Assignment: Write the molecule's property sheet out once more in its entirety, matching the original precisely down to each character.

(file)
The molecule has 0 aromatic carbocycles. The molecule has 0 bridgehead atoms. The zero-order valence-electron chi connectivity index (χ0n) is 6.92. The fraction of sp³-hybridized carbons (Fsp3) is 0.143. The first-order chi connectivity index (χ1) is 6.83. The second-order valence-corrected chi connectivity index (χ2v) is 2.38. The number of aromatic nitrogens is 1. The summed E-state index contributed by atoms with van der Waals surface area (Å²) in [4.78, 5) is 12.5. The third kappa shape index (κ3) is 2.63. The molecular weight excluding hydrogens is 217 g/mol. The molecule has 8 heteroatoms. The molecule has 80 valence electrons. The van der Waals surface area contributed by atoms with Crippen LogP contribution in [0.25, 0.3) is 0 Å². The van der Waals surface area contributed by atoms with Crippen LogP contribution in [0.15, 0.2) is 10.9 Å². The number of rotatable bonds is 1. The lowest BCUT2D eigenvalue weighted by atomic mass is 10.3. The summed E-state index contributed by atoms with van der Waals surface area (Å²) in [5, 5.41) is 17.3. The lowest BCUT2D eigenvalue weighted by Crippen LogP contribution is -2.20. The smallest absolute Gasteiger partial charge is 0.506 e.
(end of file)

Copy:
The molecule has 0 aromatic carbocycles. The molecule has 0 bridgehead atoms. The zero-order valence-electron chi connectivity index (χ0n) is 6.92. The fraction of sp³-hybridized carbons (Fsp3) is 0.143. The first-order chi connectivity index (χ1) is 6.83. The second-order valence-corrected chi connectivity index (χ2v) is 2.38. The number of aromatic nitrogens is 1. The summed E-state index contributed by atoms with van der Waals surface area (Å²) in [4.78, 5) is 12.5. The third kappa shape index (κ3) is 2.63. The molecular weight excluding hydrogens is 217 g/mol. The molecule has 8 heteroatoms. The molecule has 80 valence electrons. The van der Waals surface area contributed by atoms with Crippen LogP contribution in [0.25, 0.3) is 0 Å². The van der Waals surface area contributed by atoms with Crippen LogP contribution in [0.15, 0.2) is 10.9 Å². The number of rotatable bonds is 1. The lowest BCUT2D eigenvalue weighted by atomic mass is 10.3. The summed E-state index contributed by atoms with van der Waals surface area (Å²) in [5, 5.41) is 17.3. The lowest BCUT2D eigenvalue weighted by Crippen LogP contribution is -2.20. The smallest absolute Gasteiger partial charge is 0.506 e.